Yet this confronting me with my sin, calling me to mourn over it and turn away from it, far from being the opposite of his grace (as FS repeatedly implies) is precisely what his saving grace looks like. The first command of our Lord – ‘Repent’ – is immediately followed with the second, and inseparable from it: ‘and believe the good news’. Faithful are the wounds of a friend, says Solomon (Proverbs 27:6); and Christ’s wounding words of the need for repentance are the purest expression of his love. Only so can he wake us up from the destructive power of sin, and call us to leave it behind and come to him who alone can give us forgiveness and the transforming power of the Holy Spirit.
There is simply no way for the call to repent to be given without giving offence; and in the world in which we now live, that offence is once again growing to have serious social and legal force. It is the call to repent which those calling for ‘conversion therapy’ legislation seek to criminalise; it is the call to repent which is falsely believed to be profoundly psychologically damaging by those wedded to the doctrine of the inherent goodness of the human psyche. If we are to preach Christ’s gospel faithfully in our generation, it is here that the battle will be fought.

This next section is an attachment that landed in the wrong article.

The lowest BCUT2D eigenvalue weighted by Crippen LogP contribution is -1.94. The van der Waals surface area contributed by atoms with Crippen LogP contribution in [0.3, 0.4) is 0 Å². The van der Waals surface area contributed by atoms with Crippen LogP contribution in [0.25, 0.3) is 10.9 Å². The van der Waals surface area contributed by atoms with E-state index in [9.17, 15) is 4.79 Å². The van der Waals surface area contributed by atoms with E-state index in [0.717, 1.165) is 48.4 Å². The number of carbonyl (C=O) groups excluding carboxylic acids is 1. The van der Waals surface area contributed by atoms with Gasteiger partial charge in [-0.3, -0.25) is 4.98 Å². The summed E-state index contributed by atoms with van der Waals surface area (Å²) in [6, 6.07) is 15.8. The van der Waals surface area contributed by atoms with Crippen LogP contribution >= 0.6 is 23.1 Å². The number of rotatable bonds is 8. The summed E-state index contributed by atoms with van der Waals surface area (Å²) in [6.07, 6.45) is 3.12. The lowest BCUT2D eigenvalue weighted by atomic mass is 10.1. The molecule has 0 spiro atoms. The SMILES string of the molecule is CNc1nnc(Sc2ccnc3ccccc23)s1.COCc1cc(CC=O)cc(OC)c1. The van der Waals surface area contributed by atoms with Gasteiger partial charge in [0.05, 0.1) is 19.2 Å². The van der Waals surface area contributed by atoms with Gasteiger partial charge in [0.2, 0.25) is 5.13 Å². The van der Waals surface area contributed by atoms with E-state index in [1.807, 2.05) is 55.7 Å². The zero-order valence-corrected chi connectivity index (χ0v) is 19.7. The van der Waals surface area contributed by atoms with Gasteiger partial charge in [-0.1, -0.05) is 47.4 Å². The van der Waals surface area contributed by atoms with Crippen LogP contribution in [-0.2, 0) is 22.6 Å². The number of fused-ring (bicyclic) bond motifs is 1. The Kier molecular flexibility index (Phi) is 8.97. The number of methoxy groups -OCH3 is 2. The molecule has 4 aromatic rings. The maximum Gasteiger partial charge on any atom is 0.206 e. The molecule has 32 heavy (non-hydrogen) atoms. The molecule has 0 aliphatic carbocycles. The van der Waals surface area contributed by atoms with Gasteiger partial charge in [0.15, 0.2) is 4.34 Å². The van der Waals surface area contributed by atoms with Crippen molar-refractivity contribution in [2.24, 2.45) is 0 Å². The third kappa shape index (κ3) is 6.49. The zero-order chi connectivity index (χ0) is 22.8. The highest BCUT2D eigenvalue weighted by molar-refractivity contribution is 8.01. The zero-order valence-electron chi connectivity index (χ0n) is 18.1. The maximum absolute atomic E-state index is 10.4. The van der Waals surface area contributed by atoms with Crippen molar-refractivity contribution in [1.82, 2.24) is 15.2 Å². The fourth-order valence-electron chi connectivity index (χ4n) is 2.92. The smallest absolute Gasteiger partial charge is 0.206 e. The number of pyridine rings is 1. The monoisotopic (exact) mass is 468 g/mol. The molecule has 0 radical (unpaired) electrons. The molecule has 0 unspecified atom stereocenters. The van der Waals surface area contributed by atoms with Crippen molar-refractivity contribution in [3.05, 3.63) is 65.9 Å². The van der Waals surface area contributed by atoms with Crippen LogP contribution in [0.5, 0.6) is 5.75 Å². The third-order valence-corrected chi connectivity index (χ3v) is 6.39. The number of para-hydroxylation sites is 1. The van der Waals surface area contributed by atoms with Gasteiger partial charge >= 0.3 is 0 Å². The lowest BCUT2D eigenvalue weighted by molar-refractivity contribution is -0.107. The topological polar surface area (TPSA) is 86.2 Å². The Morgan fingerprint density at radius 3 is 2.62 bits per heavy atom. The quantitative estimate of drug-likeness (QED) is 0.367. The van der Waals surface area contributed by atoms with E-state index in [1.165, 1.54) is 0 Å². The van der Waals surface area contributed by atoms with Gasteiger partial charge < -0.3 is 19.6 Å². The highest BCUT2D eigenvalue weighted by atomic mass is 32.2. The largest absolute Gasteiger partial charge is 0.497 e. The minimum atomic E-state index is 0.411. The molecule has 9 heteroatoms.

Yet we should not lose heart. Christ is Lord. His Church is still his beloved bride, and his gospel word is still going forward by the power of the Spirit. He is still rescuing and purifying his people from their sins. He still grants repentance and forgiveness from heaven to his chosen people (Acts 5:31). If Fiducia Supplicans means anything to us, let it be a warning to us never to forget that repentance is at the heart of the gospel of Christ.
Revd Dr Matthew Roberts
A co-author of the Greater Love Declaration, Matthew Roberts is Minister of Trinity Church York and former Moderator of the International Presbyterian Church.
 Fiducia Supplicans, Presentation
 Ibid, Para. 31
 Ibid., para. 8
 Ibid., para. 12
 Ibid, para. 13
 Ibid., para. 11
 Ibid., para. 33